The Centers for Disease Control and Prevention issued long-awaited technical guidance for cruise lines Friday, bringing them one step closer to sailing again in U.S. waters.
While some cruise lines operating in Europe have been requiring all passengers to be vaccinated, the CDC did not go that far. Vaccination will be critical in the safe resumption of cruising, the agency said, and recommended all eligible port personnel, crew and passengers get a COVID-19 vaccine as soon as one becomes available to them.
By making vaccinations a recommendation instead of a requirement, the CDC has avoided conflict with Florida, one of the cruise industry’s biggest bases of operations, which has banned businesses from requiring customers to show proof of vaccinations.
Cruise ships in the United States have been docked for over a year because of the pandemic and can only restart operations by following the CDC’s Framework for Conditional Sailing Order, issued in October to ensure that cruise ships build the onboard infrastructure needed to mitigate the risks of the coronavirus.
The technical instructions will allow cruise lines to prepare their ships for simulation voyages, designed to test health and safety protocols and operational procedures with volunteers before sailing with paying passengers.
The new recommendations include increasing from weekly to daily the reporting of COVID-19 cases, implementing routine testing of all crew based on a ship’s COVID-19 status and making contractual arrangements with medical facilities on shore for passengers who may fall ill during a voyage.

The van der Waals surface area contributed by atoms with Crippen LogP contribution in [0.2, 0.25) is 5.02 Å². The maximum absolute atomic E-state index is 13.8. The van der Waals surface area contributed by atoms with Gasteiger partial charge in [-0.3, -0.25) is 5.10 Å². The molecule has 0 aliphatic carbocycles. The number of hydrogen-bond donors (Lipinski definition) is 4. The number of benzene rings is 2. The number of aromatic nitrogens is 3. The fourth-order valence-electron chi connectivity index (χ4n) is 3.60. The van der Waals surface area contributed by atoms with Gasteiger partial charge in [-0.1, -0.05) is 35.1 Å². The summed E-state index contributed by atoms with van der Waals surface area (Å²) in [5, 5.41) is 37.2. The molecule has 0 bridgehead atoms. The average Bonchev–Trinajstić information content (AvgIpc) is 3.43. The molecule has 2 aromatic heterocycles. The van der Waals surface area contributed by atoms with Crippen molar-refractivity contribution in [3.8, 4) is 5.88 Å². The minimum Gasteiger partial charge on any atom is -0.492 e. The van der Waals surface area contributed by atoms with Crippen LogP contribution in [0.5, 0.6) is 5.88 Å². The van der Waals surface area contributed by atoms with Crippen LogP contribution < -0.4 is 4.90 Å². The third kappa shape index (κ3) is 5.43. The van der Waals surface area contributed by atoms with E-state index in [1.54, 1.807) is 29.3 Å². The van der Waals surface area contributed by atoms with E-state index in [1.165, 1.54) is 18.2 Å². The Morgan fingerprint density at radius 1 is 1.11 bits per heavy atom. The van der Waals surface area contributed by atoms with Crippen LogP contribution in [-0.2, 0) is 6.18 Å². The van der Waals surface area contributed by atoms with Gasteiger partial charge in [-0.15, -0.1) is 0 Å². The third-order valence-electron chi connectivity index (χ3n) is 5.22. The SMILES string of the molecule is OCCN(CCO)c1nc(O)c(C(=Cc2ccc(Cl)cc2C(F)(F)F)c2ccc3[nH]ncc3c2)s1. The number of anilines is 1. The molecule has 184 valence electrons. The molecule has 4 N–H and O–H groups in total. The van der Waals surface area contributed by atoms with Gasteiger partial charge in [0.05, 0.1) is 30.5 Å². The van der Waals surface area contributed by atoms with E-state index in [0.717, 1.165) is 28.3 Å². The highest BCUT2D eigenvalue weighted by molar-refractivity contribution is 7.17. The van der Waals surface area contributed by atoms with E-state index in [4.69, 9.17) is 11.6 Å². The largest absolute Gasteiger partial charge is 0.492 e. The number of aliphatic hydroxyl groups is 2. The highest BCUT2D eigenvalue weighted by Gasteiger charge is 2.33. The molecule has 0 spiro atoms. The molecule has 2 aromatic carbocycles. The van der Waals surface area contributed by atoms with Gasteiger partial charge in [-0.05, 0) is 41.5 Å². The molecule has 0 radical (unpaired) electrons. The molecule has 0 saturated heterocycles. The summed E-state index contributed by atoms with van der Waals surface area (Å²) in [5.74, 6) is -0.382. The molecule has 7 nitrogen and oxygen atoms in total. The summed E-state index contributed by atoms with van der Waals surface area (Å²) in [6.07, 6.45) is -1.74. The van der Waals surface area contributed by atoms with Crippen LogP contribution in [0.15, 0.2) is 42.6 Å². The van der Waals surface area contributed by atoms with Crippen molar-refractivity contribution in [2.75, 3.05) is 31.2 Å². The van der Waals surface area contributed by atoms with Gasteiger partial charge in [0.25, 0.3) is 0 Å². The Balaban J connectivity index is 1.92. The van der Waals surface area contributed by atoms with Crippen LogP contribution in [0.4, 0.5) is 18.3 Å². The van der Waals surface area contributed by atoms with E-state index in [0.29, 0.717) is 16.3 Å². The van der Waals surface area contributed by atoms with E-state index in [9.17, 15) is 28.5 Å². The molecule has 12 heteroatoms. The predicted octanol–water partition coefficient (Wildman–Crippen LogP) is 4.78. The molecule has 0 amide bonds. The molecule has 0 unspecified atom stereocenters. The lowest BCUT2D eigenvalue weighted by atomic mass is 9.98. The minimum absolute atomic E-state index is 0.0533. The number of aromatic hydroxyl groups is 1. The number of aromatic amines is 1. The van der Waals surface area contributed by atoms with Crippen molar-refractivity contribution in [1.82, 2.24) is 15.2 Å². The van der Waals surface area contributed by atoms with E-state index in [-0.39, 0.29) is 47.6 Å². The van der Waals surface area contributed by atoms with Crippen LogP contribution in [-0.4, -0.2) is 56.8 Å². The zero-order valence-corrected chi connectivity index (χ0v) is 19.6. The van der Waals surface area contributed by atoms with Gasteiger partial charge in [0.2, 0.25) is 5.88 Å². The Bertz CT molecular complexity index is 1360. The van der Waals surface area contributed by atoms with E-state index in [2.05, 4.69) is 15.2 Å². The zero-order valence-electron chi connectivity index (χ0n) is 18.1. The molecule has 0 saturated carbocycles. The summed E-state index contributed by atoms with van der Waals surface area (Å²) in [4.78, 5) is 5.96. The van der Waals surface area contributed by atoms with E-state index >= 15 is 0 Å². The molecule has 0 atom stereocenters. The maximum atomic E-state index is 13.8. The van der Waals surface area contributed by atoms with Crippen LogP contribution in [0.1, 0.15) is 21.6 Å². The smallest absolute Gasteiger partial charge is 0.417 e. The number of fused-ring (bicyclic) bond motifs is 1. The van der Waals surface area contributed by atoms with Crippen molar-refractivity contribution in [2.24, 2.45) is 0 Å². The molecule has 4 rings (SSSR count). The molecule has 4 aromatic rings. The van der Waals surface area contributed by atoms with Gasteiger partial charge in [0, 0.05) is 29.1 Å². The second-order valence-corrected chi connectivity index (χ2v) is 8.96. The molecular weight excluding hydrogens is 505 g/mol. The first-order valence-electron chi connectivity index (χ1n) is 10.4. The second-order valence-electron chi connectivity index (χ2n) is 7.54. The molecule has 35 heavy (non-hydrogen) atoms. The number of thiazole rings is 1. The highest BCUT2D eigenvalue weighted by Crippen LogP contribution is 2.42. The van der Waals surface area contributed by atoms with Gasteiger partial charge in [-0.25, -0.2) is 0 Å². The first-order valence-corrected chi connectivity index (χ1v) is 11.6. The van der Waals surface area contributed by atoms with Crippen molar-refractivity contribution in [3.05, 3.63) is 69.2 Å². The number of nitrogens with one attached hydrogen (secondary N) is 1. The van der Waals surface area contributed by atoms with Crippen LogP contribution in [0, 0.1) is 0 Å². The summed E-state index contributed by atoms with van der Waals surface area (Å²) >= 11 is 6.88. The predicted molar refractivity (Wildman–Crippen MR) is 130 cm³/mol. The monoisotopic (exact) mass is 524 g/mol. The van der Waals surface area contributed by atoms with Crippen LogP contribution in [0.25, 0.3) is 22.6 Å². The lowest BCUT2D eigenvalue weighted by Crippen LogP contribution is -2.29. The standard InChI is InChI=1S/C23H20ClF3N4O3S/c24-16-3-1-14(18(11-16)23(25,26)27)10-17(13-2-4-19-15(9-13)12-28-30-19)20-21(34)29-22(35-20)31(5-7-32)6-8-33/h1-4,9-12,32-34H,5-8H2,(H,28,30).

Once cruise lines have prepared their ships, they must give 30 days notice to the CDC before starting test cruises and will have to apply for a conditional sailing certificate 60 days before a planned regular voyage.
Norwegian Cruise Line, one of the industry’s biggest operators, submitted a letter to the CDC on Monday outlining its plan to resume cruises from U.S. ports in July, which included mandatory vaccination of all guests and crew. The company said that its vaccination requirement and multilayered health and safety protocols exceeded the agency’s Conditional Sailing Order requirements.
Cruises from Seattle to Alaska, by Norwegian and other companies, are also blocked by a Canadian ban on such ships entering that nation’s ports. Canada recently extended that ban until February 2022.
Small ship company Windstar Cruises said Monday it also will require passengers to be vaccinated against COVID-19, The Miami Herald reported. The company announced the requirement as it plans to restart cruises in the Caribbean and Mediterranean in June after more than a year out of operation. The company will require crew members to get vaccinated “as soon as vaccinations are available to them.”
But in a statement released Monday, the Cruise Lines International Association, the industry’s trade group, called the guidelines “so burdensome and ambiguous that no clear path forward or timetable can be discerned.”
The group called on the CDC to lift its hold on cruises and allow a phased resumption of U.S. sailings starting in July. The group “urges the administration to consider the ample evidence that supports lifting the C.S.O. this month to allow for the planning of a controlled return to service this summer,” the statement said.